logo
Wrong email address or username
Wrong email address or username
Incorrect verification code
back to top
Search tags: Immortality
Load new posts () and activity
Like Reblog Comment
show activity (+)
review 2017-05-29 19:00
Review of "Stakes & Stilettos" (Immortality Bites #4) by Michelle Rowan
Stakes & Stilettos - Michelle Rowen

This was okay but kinda meh for me compared to last three books.  

 

An overnight read so clearly not a bad book.  Just didn't seem to connect as much.  The main characters stayed in character at least; I think I just wasn't into the plot (or the introduction of newer villains or villainizing of familiar characters).  

 

This did not exactly end on a cliffhanger like other reviews said.  For me it ended at a logical breaking point with the characters resolved to deal wth situations this book came to  after the reveal of big villain and villain's plans (resolving all that is likely what the next — presumably final book — will cover).

 

Not really details or points I can put my finger on -- just not connecting to this one.  Not a lot of happy moments; they never seemed to catch a break beyond still being together.  I don't think I really bought into some of the sudden twists (very meh on some villain motivations that cropped up).

Like Reblog Comment
show activity (+)
text 2017-05-29 03:56
Reading progress: 18%.
Stakes & Stilettos - Michelle Rowen

 

Well, there's twist as to the secret identity of the "Red Devil" vigilante.

 

One that might be fun and interesting.

 

Or that could turn cheesy and too predictable.  

 

(It's not really in keeping with the first three books of this series so really could go either way, hopefully not ruining what we know of the involved character.)

 

More pages will tell ...

Like Reblog Comment
show activity (+)
text 2017-05-29 02:51
Reading progress: 9%.
Stakes & Stilettos - Michelle Rowen

And for a nice change of pace, Mr. R has selected the fourth book of a paranormal series I have been meaning to continue.  

 


It's been a good mix of intense storyline, humor, plus romance that doesn't suck with a heroine determined to hang onto herself.

 

Reviewers say has a bit of a cliffhanger ending so I had been waiting for next book in series to publish -- during which series fell off my radar.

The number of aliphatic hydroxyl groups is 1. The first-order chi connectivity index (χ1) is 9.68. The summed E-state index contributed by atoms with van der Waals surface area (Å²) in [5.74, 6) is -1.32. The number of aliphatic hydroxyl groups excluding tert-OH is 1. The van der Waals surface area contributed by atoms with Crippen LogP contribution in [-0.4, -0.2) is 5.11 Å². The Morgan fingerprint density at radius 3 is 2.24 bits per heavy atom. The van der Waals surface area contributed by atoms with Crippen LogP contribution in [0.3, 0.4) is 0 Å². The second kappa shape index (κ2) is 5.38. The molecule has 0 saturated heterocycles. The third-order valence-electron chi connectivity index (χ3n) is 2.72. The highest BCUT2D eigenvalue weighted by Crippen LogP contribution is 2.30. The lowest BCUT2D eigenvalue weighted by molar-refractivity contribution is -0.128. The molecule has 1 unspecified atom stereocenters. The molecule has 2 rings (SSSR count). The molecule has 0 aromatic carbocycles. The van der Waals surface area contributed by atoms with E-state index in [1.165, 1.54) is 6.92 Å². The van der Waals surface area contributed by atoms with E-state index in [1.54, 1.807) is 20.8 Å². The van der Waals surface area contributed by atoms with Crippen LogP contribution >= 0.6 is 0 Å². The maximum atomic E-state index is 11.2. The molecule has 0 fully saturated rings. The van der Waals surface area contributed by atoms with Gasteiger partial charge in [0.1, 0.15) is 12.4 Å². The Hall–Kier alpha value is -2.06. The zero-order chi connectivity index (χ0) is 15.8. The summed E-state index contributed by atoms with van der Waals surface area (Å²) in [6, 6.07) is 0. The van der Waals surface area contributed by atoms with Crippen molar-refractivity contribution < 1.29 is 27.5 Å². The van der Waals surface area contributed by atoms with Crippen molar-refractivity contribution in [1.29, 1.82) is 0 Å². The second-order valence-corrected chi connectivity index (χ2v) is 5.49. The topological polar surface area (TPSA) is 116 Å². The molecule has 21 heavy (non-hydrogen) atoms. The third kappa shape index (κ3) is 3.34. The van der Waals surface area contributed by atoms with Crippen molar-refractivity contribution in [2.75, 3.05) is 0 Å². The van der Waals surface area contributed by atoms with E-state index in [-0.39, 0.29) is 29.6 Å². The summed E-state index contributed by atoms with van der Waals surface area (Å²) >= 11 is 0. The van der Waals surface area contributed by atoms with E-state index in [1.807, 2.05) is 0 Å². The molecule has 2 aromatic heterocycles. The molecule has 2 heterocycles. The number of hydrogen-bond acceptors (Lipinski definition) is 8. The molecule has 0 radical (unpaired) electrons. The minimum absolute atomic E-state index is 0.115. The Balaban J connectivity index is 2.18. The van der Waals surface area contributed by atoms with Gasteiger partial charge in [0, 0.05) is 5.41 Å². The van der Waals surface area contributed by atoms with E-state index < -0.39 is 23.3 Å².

Like Reblog Comment
show activity (+)
review 2017-05-18 08:33
Baccano!, Vol. 1: The Rolling Bootlegs (book) by Ryohgo Narita, illustrated by Katsumi Enami, translated by Taylor Engel
Baccano!, Vol. 1: The Rolling Bootlegs - Ryohgo Narita

In the year 2002, a Japanese man has won a trip to New York, and he’s having a terrible time. A bunch of teens mugged him and took his most prized possession, his camera. If he wants to get it back, he’ll have to talk to a member of the Camorra (an Italian crime syndicate). Luckily, the man he speaks to is in a good and talkative mood, and boy does he have a story to tell. It starts in 1711, when an alchemist and his comrades summoned a demon who gifted the alchemist with the knowledge of how to make the elixir of immortality, and continues to New York in 1930.

In 1930, a young man named Firo has just been promoted to executive in the Martillo Family, a Camorra group. At that very same time, two cheerful and energetic thieves named Isaac and Miria have just arrived in the city, determined to right their past wrongs by doing only good deeds. Of course, they have a rather odd notion of what constitutes a “good deed.” And at the same time as all of that, an immortal old man named Szilard is being driven to a meeting by Ennis, his artificially created human servant. Szilard has spent the centuries since he became immortal trying to determine the recipe for the elixir of immortality, and it looks like he might have finally achieved his goal. Unfortunately, a fire makes things more complicated, and the two surviving bottles of the perfected elixir go missing.

Ennis has to track the bottles down or risk getting killed by Szilard. Of course, they just happen to look like regular wine, it’s the Prohibition era, and there are two different Camorra groups, a couple idiot thieves, some thugs, and several FBI agents in the area, so her job isn’t going to be easy.


My first exposure to this series was via the anime, which was confusing, violent, high-energy, and lots of fun. One of the reasons it was so confusing was because it didn’t entirely follow a linear timeline. Viewers would be shown events from 1930, 1931, 1932, and 1711, all mixed together. I have since learned that this is because the anime adapted events from the first three novels. Although this first volume in the series jumped around between the various prominent characters and their storylines, it at least stayed rooted in 1930 (with a few brief glimpses of 2002 and 1711).

Although the more linear storytelling was nice, I’d still advise most English-language Baccano! newbies to start with the anime. The only reason I might tell someone to start with the books instead is if 1) they absolutely needed more linear storytelling and/or 2) they couldn’t stand Baccano’s on-screen gore and violence. While this novel was a lot of fun and contained several bits of information that fans of the anime will love, the writing/translation was...not very good.

The book was very heavy on dialogue, which was probably a good thing, since the issues with the writing/translation were most noticeable in the narrative parts. The phrasing often seemed stilted, and there were times when I wondered how accurate the translation was, because certain statements contradicted each other. For example:

“They couldn’t die from injuries or illness. As long as they didn’t age, they could rely on regenerating even if they fell into boiling lava.

However… The exception was that they could be killed with ease.” (50)

I think that this is referring to the way the immortals could “eat” each other - the only way an immortal (the true immortals, anyway) could die was by being absorbed by another immortal. However, the phrasing is strange. Another contradiction: